So, really thinking about that Cx piece, we take the perspective that it’s multifaceted. It’s not just digital, it’s not just the physical experience, how people engage your product, how people even experience your vendors or the people that help you deliver and help you serve your clients. It’s that holistic approach from start to finish. What’s it like on the website? What’s your brand promise? All the way through that experience. From the digital perspective, through that physical interaction, how are they receiving that good or service to the backend? How are the vendors performing or how is your billing team, how is your accounting team engaging with your customers? It’s a really trusting conversation to have because all those touch points add up to a great customer experience if done properly and if done with that, how do we continue to improve every day?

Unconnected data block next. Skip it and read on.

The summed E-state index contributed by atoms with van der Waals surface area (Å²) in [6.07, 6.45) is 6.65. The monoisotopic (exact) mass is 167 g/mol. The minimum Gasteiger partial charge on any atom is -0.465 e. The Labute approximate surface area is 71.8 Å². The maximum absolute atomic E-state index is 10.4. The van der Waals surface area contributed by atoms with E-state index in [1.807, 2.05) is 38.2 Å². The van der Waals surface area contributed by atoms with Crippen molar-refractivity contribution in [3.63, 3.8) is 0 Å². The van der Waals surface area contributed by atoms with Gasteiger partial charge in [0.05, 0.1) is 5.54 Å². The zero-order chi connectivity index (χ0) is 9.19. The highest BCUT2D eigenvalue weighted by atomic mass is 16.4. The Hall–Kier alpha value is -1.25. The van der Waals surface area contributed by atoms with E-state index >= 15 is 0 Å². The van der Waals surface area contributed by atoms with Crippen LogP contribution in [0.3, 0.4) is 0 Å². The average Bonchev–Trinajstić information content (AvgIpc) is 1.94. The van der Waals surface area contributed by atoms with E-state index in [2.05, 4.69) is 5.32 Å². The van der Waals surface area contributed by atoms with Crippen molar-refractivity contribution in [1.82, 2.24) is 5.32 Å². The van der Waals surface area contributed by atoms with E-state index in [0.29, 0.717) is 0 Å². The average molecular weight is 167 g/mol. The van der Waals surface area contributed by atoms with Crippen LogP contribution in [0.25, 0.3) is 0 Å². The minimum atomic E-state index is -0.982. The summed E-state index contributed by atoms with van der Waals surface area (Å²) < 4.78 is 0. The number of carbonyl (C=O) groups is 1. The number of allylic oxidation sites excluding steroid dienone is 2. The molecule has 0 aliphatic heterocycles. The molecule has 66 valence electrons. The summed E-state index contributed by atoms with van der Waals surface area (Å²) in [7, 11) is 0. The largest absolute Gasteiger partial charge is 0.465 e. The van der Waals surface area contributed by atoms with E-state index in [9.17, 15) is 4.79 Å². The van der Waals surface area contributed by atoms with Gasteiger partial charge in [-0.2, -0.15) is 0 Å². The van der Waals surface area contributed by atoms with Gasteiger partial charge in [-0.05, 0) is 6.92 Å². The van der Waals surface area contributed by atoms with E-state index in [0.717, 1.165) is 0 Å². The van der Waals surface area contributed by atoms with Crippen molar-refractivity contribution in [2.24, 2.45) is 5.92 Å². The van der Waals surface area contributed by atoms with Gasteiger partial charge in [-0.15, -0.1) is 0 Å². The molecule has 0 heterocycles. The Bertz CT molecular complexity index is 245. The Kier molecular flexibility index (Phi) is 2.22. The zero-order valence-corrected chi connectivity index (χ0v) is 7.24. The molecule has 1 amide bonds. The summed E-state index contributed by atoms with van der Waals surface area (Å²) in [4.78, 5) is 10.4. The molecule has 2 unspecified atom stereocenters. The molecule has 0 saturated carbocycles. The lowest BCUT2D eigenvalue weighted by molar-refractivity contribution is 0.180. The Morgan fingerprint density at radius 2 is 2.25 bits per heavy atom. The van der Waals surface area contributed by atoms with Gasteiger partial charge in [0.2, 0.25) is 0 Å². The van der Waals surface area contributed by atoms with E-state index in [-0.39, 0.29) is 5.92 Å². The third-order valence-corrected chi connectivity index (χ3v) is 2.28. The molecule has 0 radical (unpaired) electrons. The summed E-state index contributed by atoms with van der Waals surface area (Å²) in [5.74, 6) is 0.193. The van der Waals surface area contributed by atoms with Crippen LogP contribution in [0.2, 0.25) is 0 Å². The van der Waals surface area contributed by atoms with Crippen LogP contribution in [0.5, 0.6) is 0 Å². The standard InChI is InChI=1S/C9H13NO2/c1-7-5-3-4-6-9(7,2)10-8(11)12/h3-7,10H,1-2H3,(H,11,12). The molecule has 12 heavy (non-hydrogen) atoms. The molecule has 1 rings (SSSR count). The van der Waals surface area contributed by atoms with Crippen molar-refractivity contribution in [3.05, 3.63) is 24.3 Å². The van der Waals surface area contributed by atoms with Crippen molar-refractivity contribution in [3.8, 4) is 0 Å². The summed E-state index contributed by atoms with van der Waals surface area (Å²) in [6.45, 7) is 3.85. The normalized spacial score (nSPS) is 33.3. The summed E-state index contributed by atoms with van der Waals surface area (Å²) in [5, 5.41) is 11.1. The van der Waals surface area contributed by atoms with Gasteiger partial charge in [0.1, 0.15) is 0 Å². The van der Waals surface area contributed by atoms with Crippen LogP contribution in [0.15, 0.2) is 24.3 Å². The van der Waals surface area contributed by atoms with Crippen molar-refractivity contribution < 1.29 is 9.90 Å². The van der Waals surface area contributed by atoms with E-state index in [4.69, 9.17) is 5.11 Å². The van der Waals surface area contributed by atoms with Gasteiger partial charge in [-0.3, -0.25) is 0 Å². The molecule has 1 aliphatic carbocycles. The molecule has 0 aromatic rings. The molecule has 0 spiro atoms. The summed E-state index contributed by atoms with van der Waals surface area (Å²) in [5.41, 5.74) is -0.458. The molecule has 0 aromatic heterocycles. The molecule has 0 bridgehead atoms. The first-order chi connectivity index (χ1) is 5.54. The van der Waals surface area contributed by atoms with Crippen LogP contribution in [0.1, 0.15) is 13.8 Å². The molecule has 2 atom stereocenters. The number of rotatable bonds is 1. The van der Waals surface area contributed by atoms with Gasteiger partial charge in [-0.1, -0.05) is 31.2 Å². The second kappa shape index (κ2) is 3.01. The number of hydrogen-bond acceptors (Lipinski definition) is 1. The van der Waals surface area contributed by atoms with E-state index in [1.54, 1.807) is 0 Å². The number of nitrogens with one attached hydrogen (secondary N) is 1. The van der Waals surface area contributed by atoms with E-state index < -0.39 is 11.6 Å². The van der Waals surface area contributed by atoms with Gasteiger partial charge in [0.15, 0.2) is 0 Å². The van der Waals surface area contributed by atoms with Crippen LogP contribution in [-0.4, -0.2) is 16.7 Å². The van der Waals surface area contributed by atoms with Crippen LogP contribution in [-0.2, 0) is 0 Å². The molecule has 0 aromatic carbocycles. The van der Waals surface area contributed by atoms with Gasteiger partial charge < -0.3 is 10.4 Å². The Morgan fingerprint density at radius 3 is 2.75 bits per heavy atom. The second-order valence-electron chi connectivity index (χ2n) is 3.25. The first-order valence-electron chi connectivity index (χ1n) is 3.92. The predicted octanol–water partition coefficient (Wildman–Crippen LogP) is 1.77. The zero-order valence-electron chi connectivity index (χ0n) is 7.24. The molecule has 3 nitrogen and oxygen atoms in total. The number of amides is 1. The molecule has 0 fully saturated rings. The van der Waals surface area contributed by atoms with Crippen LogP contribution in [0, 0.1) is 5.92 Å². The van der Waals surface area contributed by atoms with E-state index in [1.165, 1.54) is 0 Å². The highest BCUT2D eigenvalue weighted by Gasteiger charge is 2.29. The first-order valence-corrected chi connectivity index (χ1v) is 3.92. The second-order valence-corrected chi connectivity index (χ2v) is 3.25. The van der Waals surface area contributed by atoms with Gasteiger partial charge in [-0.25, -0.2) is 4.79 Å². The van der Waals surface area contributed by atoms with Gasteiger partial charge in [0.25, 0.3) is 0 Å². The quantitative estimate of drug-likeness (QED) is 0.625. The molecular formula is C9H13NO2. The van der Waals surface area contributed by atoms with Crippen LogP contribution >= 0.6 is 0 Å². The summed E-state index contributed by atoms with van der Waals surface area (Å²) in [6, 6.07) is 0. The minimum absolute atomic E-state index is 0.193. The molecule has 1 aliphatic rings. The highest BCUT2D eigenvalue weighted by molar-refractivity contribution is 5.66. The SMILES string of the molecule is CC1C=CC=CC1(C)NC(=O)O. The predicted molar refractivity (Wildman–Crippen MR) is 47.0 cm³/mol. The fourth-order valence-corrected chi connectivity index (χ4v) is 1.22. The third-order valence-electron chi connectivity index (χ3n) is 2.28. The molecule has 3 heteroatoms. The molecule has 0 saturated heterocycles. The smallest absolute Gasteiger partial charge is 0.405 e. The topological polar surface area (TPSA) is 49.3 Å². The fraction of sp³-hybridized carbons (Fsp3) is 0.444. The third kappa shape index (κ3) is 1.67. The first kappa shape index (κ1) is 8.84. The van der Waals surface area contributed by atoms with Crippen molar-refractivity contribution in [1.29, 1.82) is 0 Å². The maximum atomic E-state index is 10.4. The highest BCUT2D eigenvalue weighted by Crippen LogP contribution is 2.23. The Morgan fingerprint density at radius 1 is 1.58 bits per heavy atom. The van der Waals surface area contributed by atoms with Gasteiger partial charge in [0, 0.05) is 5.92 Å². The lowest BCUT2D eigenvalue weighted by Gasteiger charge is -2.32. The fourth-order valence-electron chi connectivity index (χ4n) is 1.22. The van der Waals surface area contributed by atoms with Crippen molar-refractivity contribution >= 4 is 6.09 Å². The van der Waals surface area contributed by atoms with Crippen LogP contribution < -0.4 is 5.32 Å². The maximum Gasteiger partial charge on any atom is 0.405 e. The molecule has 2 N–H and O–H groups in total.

One of the cool quotes I heard Horst Schulze say, he said “At the Ritz, we worked on making improvements one percent across the board and if you do that, you’re going to win the game”. So, observing and learning from him has been really cool, but applying that with clients has been a joy and a pleasure.

    Adelle That’s excellent, I liked what you said about how you have this total spectrum of interaction with your customers. You may think of one narrow part of it, but there are so many aspects of how you interact, especially in today’s world, which makes it a great topic for this podcast.

    Can you make that a little more real by giving us some examples of what types of projects you’ve done with companies? How have you really helped them address a specific aspect of customer experience?